Effectiveness of the safeguarding plan. The main objective of the safeguarding plan has been to significantly increase the number of trained individuals who can eventually become paghjellaghi (performers of the Cantu). Two main safeguarding activities are identified in the report, namely the collection of systematic recordings of Cantu performances and transmission activities aimed at adults and children. Since 2015 (and for 2016), an annual budget of EUR45,000 has been earmarked by the Ministry of Culture for safeguarding activities for this element, including its recording and transmission.
The safeguarding plan had only been in place for a year prior to drafting the report and so it is too soon to be able to fully assess its impact. However, an initial assessment of the current state of these measures and their potential effectiveness can be made. Since 2015, 100 high school children were given apprenticeship training which, if this continues to their final year (affecting pupils from 11 to 18 years-of-age), could double the number of practising paghjellaghi within the next 10 years. Indeed, the demand from this age group is much greater than can currently be catered for with the existing budget, which is both a positive and negative point. As stated in the report, if the financing was available, this programme could be doubled or even tripled in capacity and, in view of the importance of inter generational transmission for an oral element, this might have a great impact. However, the financial means currently available for safeguarding this element are limited. As a result, the transmission activities rely heavily on a number of paghjellaghi who do not wish to see the element disappear and often transmit their knowledge on a voluntary basis with results that have been much more promising than could have been hoped on the basis of the current limited financing.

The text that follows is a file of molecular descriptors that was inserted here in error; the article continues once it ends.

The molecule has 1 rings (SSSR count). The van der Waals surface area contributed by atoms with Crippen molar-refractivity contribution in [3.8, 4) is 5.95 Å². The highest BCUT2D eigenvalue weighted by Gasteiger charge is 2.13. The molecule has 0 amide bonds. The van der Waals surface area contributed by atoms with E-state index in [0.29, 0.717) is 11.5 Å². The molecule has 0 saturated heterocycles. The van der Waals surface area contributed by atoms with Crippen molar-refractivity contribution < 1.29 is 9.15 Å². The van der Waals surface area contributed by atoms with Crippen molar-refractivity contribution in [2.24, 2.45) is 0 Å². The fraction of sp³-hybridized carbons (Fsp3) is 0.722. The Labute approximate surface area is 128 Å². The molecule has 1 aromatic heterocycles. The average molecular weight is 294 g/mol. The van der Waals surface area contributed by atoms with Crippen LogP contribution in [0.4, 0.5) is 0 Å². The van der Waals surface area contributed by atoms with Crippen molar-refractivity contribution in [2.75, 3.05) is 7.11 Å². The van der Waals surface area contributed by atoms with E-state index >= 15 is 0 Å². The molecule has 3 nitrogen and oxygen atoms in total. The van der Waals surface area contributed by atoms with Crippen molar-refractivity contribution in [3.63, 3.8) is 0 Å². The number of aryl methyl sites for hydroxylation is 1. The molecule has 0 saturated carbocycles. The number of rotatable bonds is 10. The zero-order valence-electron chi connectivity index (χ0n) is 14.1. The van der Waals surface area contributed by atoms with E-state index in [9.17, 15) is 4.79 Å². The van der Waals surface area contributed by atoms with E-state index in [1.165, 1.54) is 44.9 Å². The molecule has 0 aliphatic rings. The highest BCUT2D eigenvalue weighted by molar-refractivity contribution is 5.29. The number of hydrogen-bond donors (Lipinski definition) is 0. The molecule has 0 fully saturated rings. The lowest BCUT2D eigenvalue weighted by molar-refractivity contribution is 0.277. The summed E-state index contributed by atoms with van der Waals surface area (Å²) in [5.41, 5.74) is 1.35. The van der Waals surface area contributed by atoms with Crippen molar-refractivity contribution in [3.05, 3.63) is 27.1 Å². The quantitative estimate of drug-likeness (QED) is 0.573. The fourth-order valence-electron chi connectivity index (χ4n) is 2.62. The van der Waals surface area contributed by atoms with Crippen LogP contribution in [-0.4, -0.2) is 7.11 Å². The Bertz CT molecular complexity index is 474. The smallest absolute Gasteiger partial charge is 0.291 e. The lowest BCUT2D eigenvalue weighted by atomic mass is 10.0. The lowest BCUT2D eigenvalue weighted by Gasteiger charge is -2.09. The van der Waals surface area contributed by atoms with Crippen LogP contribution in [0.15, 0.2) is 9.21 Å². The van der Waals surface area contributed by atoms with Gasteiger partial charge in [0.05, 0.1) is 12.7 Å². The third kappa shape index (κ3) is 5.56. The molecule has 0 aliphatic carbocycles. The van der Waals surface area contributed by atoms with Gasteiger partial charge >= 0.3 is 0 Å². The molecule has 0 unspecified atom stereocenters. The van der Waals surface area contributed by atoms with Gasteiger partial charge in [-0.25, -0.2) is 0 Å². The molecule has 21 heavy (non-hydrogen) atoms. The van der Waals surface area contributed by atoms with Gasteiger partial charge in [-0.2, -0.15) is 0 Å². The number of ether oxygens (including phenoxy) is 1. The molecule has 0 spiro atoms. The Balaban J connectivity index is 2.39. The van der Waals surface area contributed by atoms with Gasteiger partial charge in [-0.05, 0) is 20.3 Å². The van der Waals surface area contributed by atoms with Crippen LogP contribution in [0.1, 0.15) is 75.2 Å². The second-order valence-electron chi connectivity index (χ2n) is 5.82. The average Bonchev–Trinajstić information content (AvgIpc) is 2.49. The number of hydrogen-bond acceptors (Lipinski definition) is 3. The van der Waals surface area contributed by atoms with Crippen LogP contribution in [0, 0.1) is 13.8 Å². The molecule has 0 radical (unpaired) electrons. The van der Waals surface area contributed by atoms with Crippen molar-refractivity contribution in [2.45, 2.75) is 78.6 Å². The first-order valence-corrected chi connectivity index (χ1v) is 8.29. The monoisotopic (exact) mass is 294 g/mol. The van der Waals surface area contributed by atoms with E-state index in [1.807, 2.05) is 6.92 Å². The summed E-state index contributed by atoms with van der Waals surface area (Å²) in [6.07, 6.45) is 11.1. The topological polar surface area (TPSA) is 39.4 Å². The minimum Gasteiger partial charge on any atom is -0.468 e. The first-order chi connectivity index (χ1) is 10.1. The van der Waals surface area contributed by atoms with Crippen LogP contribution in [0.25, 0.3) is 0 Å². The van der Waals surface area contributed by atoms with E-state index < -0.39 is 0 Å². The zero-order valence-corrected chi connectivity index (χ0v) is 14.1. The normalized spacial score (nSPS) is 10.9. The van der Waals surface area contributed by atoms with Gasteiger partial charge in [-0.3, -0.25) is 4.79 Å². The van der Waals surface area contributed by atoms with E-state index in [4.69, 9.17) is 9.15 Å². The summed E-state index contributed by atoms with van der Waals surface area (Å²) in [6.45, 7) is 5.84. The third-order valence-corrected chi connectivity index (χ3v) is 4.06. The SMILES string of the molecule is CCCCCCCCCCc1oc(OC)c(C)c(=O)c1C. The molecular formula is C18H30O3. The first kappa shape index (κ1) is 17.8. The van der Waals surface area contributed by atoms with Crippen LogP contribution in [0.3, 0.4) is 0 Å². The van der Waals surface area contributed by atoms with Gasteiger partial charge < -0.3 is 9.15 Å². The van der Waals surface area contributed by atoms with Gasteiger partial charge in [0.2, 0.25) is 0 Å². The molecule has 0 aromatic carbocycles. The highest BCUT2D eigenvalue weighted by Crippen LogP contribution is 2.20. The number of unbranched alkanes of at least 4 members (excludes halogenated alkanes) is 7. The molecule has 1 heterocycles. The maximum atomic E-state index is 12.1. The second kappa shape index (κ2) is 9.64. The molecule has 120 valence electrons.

Community participation. Even several years before its inscription in 2009, the ageing practitioners of this element have been aware of its vulnerability and, therefore, very willing to participate in safeguarding efforts, particularly in inter-generational transmission activities. The report also mentions that the adults and children who receive the training and are willing to be trained are themselves part of the community that is participating in the safeguarding. There are currently two groups of three practitioners who offer training workshops and have accepted to put their professional activities on hold in order to provide them. The limited budget allows compensating them for their time and effort. The Cantu in paghjella Association is the leading community association, which brings together practitioners. In addition, Corsican society as a whole can be regarded as an important actor since it takes part in the events in which Cantu is performed.
Viability and current risks. Despite the genuine efforts of practitioners of Cantu to revitalize its oral mode of transmission and reactivate its repertoire, the report claims that the element has reached its lowest level of viability. In the space of two generations, the number of Cantu practitioners has diminished by two-thirds (now only 30) with the age of practitioners starting from 45 onwards. Fewer practitioners has meant fewer performances and less public (potential practitioners) exposure to the element. The secular chants (versi) of only two out of four local towns are now regularly performed. The Cantu repertoire has also been impoverished. The most concerning factor has been waning public attendance at occasions where transmission of the element normally occurs, such as Sunday service. Lastly, media coverage of the generic Corsican music has overshadowed the threats faced by the Cantu in paghjella. The popularity of the so-called ‘Corsican polyphonic songs’ as well as the proliferation of groups claiming to sing traditional Corsican songs have increased the semantic confusion with the Cantu in paghjella, particularly among young people.